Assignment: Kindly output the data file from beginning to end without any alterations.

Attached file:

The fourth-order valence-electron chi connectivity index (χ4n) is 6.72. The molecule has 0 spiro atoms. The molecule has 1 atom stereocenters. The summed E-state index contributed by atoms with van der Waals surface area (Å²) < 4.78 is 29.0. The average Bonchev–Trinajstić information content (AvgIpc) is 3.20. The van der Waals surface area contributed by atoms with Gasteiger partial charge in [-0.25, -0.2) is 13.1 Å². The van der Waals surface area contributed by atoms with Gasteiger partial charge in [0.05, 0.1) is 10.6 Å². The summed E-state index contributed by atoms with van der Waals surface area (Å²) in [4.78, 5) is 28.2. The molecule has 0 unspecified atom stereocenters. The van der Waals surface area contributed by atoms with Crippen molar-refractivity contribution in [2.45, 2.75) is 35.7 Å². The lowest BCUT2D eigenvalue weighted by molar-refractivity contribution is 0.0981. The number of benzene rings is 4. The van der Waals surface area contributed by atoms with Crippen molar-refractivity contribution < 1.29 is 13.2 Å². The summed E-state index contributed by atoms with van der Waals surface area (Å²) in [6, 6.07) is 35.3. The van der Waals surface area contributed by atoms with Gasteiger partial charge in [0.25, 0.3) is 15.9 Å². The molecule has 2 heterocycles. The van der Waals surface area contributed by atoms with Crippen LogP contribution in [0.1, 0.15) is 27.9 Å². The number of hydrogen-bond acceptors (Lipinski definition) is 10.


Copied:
The fourth-order valence-electron chi connectivity index (χ4n) is 6.72. The molecule has 0 spiro atoms. The molecule has 1 atom stereocenters. The summed E-state index contributed by atoms with van der Waals surface area (Å²) < 4.78 is 29.0. The average Bonchev–Trinajstić information content (AvgIpc) is 3.20. The van der Waals surface area contributed by atoms with Gasteiger partial charge in [-0.25, -0.2) is 13.1 Å². The van der Waals surface area contributed by atoms with Gasteiger partial charge in [0.05, 0.1) is 10.6 Å². The summed E-state index contributed by atoms with van der Waals surface area (Å²) in [4.78, 5) is 28.2. The molecule has 0 unspecified atom stereocenters. The van der Waals surface area contributed by atoms with Crippen molar-refractivity contribution in [2.45, 2.75) is 35.7 Å². The lowest BCUT2D eigenvalue weighted by molar-refractivity contribution is 0.0981. The number of benzene rings is 4. The van der Waals surface area contributed by atoms with Crippen molar-refractivity contribution < 1.29 is 13.2 Å². The summed E-state index contributed by atoms with van der Waals surface area (Å²) in [6, 6.07) is 35.3. The van der Waals surface area contributed by atoms with Gasteiger partial charge in [0.25, 0.3) is 15.9 Å². The molecule has 2 heterocycles. The van der Waals surface area contributed by atoms with Crippen LogP contribution in [0.1, 0.15) is 27.9 Å². The number of hydrogen-bond acceptors (Lipinski definition) is 10.